The company's third-party platform helps to buy
and sell online ad spots through bidding via computers.
AOL, whose businesses include the Huffington Post news website
and the TechCrunch blog, is trying to become a hub of digital
media buying, which is quickly becoming automated, similar to
how Wall Street investors trade stocks on exchanges.
Total advertising revenue rose 18.4 percent to $473.4 million in
the third quarter ended Sept. 30, helped by the acquisition of
video advertising platform Adap.tv and the increase in
Advertising revenue from AOL's third-party platform jumped 44.3
percent to $215.1 million.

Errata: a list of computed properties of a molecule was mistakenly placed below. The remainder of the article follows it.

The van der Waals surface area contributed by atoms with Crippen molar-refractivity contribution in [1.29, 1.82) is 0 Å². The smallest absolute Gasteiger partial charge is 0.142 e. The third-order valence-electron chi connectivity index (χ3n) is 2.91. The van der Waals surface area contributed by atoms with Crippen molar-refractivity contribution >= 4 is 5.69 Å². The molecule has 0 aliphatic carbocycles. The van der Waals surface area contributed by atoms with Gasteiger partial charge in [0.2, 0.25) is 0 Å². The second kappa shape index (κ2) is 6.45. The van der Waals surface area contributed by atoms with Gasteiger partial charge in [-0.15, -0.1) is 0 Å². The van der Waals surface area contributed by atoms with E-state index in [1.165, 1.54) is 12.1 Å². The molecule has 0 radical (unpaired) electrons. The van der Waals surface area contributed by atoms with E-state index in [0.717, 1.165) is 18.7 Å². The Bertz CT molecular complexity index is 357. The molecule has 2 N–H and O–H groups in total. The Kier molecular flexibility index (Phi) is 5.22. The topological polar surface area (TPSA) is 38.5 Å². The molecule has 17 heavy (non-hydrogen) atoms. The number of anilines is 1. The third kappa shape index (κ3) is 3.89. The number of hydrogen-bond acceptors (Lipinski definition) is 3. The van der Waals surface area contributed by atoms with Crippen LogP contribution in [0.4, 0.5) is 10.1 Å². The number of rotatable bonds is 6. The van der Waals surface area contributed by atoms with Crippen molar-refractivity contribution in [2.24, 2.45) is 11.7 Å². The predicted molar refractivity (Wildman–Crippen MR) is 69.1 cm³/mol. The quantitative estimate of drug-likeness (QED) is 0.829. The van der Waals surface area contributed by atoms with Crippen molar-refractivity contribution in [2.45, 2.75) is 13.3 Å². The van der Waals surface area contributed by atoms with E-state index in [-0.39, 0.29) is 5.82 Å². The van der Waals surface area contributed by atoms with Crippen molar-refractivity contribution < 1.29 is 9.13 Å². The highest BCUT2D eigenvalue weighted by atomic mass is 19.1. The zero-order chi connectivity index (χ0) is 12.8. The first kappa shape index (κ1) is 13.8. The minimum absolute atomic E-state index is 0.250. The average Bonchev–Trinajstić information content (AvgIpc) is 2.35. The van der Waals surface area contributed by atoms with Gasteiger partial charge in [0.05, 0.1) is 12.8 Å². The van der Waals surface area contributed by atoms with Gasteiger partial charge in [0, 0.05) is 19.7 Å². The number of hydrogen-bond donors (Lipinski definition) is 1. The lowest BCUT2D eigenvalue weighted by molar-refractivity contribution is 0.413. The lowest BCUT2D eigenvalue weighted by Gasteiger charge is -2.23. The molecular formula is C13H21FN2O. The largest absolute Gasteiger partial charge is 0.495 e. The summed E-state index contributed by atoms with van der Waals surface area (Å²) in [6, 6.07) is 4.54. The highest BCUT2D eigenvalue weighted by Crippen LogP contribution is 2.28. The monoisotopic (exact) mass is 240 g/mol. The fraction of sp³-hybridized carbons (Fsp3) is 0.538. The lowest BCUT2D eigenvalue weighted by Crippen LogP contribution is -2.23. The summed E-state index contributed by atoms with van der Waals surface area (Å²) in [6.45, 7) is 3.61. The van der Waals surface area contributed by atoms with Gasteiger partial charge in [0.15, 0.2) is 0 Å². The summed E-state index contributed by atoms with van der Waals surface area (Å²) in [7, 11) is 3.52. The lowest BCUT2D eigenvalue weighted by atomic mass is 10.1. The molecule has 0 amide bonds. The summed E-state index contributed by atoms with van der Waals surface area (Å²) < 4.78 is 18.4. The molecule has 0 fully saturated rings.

AOL also said it had completed an investigation into a data
breach in April and it will not incur any material loss related
to it. (http://1.usa.gov/1vO56MA)
AOL had urged its tens of millions of email account holders to
change their passwords and security questions after the cyber
attack compromised about 2 percent of its accounts.
Net income attributable to AOL rose to $28.5 million, or 35
cents per share, for the third quarter ended Sept. 30, from $2
million, or 2 cents per share, a year earlier.
Revenue rose to $626.8 million from $561.3 million.
Excluding items, the company earned 52 cents per share.
Analysts on average had expected a profit of 52 cents per share
on revenue of $623.5 million, according to Thomson Reuters
Shares of the company closed at $43.87 on the New York Stock
Exchange on Wednesday.
(Reporting by Anya George Tharakan in Bangalore; Editing by Don
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